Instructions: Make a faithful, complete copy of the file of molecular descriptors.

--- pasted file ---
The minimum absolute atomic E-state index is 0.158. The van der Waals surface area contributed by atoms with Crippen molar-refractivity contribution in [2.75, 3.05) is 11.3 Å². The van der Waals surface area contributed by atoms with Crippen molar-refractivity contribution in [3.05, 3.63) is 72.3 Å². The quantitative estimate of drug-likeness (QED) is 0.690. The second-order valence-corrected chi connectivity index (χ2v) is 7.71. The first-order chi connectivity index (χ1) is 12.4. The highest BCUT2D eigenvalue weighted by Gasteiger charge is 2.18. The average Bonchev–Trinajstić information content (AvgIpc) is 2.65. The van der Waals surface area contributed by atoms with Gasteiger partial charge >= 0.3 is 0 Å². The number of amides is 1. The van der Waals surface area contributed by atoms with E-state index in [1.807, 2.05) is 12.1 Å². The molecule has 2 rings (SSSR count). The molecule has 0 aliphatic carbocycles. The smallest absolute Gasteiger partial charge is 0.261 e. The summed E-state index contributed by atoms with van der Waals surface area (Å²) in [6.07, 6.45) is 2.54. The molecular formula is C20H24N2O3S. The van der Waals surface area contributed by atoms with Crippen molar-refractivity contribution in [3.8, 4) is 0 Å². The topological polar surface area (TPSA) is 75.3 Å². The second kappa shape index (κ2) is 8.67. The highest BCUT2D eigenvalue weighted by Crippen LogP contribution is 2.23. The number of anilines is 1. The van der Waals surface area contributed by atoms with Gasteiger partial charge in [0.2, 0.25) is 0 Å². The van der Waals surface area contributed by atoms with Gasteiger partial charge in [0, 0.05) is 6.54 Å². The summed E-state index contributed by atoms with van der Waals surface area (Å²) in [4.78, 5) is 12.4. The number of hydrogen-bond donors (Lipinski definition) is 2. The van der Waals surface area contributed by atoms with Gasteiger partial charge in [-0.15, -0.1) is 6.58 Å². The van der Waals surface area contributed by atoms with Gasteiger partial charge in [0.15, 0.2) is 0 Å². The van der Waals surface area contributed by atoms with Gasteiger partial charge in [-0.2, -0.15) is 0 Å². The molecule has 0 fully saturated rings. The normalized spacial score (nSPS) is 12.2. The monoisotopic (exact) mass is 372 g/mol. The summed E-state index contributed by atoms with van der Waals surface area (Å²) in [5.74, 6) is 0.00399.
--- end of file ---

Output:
The minimum absolute atomic E-state index is 0.158. The van der Waals surface area contributed by atoms with Crippen molar-refractivity contribution in [2.75, 3.05) is 11.3 Å². The van der Waals surface area contributed by atoms with Crippen molar-refractivity contribution in [3.05, 3.63) is 72.3 Å². The quantitative estimate of drug-likeness (QED) is 0.690. The second-order valence-corrected chi connectivity index (χ2v) is 7.71. The first-order chi connectivity index (χ1) is 12.4. The highest BCUT2D eigenvalue weighted by Gasteiger charge is 2.18. The average Bonchev–Trinajstić information content (AvgIpc) is 2.65. The van der Waals surface area contributed by atoms with Gasteiger partial charge >= 0.3 is 0 Å². The number of amides is 1. The van der Waals surface area contributed by atoms with E-state index in [1.807, 2.05) is 12.1 Å². The molecule has 2 rings (SSSR count). The molecule has 0 aliphatic carbocycles. The smallest absolute Gasteiger partial charge is 0.261 e. The summed E-state index contributed by atoms with van der Waals surface area (Å²) in [6.07, 6.45) is 2.54. The molecular formula is C20H24N2O3S. The van der Waals surface area contributed by atoms with Crippen molar-refractivity contribution in [3.8, 4) is 0 Å². The topological polar surface area (TPSA) is 75.3 Å². The second kappa shape index (κ2) is 8.67. The highest BCUT2D eigenvalue weighted by Crippen LogP contribution is 2.23. The number of anilines is 1. The van der Waals surface area contributed by atoms with Gasteiger partial charge in [0.2, 0.25) is 0 Å². The van der Waals surface area contributed by atoms with Gasteiger partial charge in [0, 0.05) is 6.54 Å². The summed E-state index contributed by atoms with van der Waals surface area (Å²) in [4.78, 5) is 12.4. The number of hydrogen-bond donors (Lipinski definition) is 2. The van der Waals surface area contributed by atoms with Gasteiger partial charge in [-0.15, -0.1) is 6.58 Å². The van der Waals surface area contributed by atoms with Gasteiger partial charge in [0.15, 0.2) is 0 Å². The van der Waals surface area contributed by atoms with Gasteiger partial charge in [-0.2, -0.15) is 0 Å². The molecule has 0 fully saturated rings. The normalized spacial score (nSPS) is 12.2. The monoisotopic (exact) mass is 372 g/mol. The summed E-state index contributed by atoms with van der Waals surface area (Å²) in [5.74, 6) is 0.00399.